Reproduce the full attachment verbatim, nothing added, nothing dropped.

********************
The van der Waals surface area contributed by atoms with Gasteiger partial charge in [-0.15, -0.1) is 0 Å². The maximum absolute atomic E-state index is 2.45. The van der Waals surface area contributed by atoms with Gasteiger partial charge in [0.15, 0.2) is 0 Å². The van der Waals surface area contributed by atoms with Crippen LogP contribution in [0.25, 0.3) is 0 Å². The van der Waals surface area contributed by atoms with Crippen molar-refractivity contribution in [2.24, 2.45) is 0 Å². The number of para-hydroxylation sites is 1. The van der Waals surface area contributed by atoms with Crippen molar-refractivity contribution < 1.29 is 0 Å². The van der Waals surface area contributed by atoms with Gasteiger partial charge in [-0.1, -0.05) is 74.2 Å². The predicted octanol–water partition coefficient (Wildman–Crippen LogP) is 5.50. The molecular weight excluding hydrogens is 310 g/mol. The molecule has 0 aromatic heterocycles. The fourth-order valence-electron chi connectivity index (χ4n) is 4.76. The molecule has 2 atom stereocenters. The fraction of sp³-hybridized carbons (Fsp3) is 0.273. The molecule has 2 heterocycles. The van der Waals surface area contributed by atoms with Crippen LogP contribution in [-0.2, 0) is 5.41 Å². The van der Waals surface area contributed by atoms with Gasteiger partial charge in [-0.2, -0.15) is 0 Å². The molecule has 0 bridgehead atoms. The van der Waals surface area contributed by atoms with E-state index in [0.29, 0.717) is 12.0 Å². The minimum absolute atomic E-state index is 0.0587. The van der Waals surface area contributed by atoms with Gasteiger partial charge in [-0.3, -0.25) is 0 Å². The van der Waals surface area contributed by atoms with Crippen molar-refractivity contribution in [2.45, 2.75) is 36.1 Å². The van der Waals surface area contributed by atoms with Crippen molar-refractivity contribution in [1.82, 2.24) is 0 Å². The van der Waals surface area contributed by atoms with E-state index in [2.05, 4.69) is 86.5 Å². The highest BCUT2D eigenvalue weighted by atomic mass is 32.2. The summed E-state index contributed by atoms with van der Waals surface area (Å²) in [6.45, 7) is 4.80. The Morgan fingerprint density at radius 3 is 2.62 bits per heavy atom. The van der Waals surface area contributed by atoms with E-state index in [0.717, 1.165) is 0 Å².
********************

The van der Waals surface area contributed by atoms with Gasteiger partial charge in [-0.15, -0.1) is 0 Å². The maximum absolute atomic E-state index is 2.45. The van der Waals surface area contributed by atoms with Gasteiger partial charge in [0.15, 0.2) is 0 Å². The van der Waals surface area contributed by atoms with Crippen LogP contribution in [0.25, 0.3) is 0 Å². The van der Waals surface area contributed by atoms with Crippen molar-refractivity contribution in [2.24, 2.45) is 0 Å². The number of para-hydroxylation sites is 1. The van der Waals surface area contributed by atoms with Crippen molar-refractivity contribution < 1.29 is 0 Å². The van der Waals surface area contributed by atoms with Gasteiger partial charge in [-0.1, -0.05) is 74.2 Å². The predicted octanol–water partition coefficient (Wildman–Crippen LogP) is 5.50. The molecular weight excluding hydrogens is 310 g/mol. The molecule has 0 aromatic heterocycles. The fourth-order valence-electron chi connectivity index (χ4n) is 4.76. The molecule has 2 atom stereocenters. The fraction of sp³-hybridized carbons (Fsp3) is 0.273. The molecule has 2 heterocycles. The van der Waals surface area contributed by atoms with Crippen LogP contribution in [-0.2, 0) is 5.41 Å². The van der Waals surface area contributed by atoms with Gasteiger partial charge in [-0.2, -0.15) is 0 Å². The molecule has 0 bridgehead atoms. The van der Waals surface area contributed by atoms with E-state index in [0.29, 0.717) is 12.0 Å². The minimum absolute atomic E-state index is 0.0587. The van der Waals surface area contributed by atoms with Gasteiger partial charge in [-0.3, -0.25) is 0 Å². The van der Waals surface area contributed by atoms with Crippen molar-refractivity contribution in [2.45, 2.75) is 36.1 Å². The van der Waals surface area contributed by atoms with Crippen molar-refractivity contribution in [1.82, 2.24) is 0 Å². The van der Waals surface area contributed by atoms with E-state index in [2.05, 4.69) is 86.5 Å². The highest BCUT2D eigenvalue weighted by atomic mass is 32.2. The summed E-state index contributed by atoms with van der Waals surface area (Å²) in [6.45, 7) is 4.80. The Morgan fingerprint density at radius 3 is 2.62 bits per heavy atom. The van der Waals surface area contributed by atoms with E-state index in [0.717, 1.165) is 0 Å².